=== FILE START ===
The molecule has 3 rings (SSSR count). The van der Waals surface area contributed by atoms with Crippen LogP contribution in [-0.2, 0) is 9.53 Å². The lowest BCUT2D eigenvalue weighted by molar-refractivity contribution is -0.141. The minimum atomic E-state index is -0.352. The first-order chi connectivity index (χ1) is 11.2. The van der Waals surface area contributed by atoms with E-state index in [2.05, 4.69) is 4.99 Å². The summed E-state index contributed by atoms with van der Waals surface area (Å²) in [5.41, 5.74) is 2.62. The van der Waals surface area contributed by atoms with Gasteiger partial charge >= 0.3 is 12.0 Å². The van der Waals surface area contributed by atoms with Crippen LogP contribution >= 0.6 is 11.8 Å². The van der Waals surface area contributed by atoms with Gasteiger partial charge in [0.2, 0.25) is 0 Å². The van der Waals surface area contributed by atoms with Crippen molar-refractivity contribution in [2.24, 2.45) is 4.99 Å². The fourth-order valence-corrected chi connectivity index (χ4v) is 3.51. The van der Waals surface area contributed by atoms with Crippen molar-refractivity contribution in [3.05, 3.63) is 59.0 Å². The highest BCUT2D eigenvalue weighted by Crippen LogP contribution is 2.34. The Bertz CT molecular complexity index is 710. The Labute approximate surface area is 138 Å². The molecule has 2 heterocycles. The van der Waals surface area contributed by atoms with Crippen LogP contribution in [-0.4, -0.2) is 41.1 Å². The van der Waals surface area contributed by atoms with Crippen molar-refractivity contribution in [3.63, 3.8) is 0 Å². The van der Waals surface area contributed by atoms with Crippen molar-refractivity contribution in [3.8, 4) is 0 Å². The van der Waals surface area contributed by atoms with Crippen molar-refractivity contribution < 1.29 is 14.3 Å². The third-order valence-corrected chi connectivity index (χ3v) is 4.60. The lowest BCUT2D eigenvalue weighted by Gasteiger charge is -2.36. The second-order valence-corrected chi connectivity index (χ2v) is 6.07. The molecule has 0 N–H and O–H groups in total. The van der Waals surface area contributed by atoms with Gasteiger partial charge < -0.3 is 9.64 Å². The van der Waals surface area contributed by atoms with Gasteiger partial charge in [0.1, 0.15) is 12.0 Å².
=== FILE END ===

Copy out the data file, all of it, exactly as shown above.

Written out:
The molecule has 3 rings (SSSR count). The van der Waals surface area contributed by atoms with Crippen LogP contribution in [-0.2, 0) is 9.53 Å². The lowest BCUT2D eigenvalue weighted by molar-refractivity contribution is -0.141. The minimum atomic E-state index is -0.352. The first-order chi connectivity index (χ1) is 11.2. The van der Waals surface area contributed by atoms with E-state index in [2.05, 4.69) is 4.99 Å². The summed E-state index contributed by atoms with van der Waals surface area (Å²) in [5.41, 5.74) is 2.62. The van der Waals surface area contributed by atoms with Gasteiger partial charge >= 0.3 is 12.0 Å². The van der Waals surface area contributed by atoms with Crippen LogP contribution >= 0.6 is 11.8 Å². The van der Waals surface area contributed by atoms with Gasteiger partial charge in [0.2, 0.25) is 0 Å². The van der Waals surface area contributed by atoms with Crippen molar-refractivity contribution in [2.24, 2.45) is 4.99 Å². The fourth-order valence-corrected chi connectivity index (χ4v) is 3.51. The van der Waals surface area contributed by atoms with Crippen molar-refractivity contribution in [3.05, 3.63) is 59.0 Å². The highest BCUT2D eigenvalue weighted by Crippen LogP contribution is 2.34. The Bertz CT molecular complexity index is 710. The Labute approximate surface area is 138 Å². The molecule has 2 heterocycles. The van der Waals surface area contributed by atoms with Crippen LogP contribution in [-0.4, -0.2) is 41.1 Å². The van der Waals surface area contributed by atoms with Crippen molar-refractivity contribution in [3.63, 3.8) is 0 Å². The van der Waals surface area contributed by atoms with Crippen molar-refractivity contribution in [3.8, 4) is 0 Å². The van der Waals surface area contributed by atoms with Crippen molar-refractivity contribution < 1.29 is 14.3 Å². The third-order valence-corrected chi connectivity index (χ3v) is 4.60. The lowest BCUT2D eigenvalue weighted by Gasteiger charge is -2.36. The second-order valence-corrected chi connectivity index (χ2v) is 6.07. The molecule has 0 N–H and O–H groups in total. The van der Waals surface area contributed by atoms with Gasteiger partial charge < -0.3 is 9.64 Å². The van der Waals surface area contributed by atoms with Gasteiger partial charge in [0.1, 0.15) is 12.0 Å².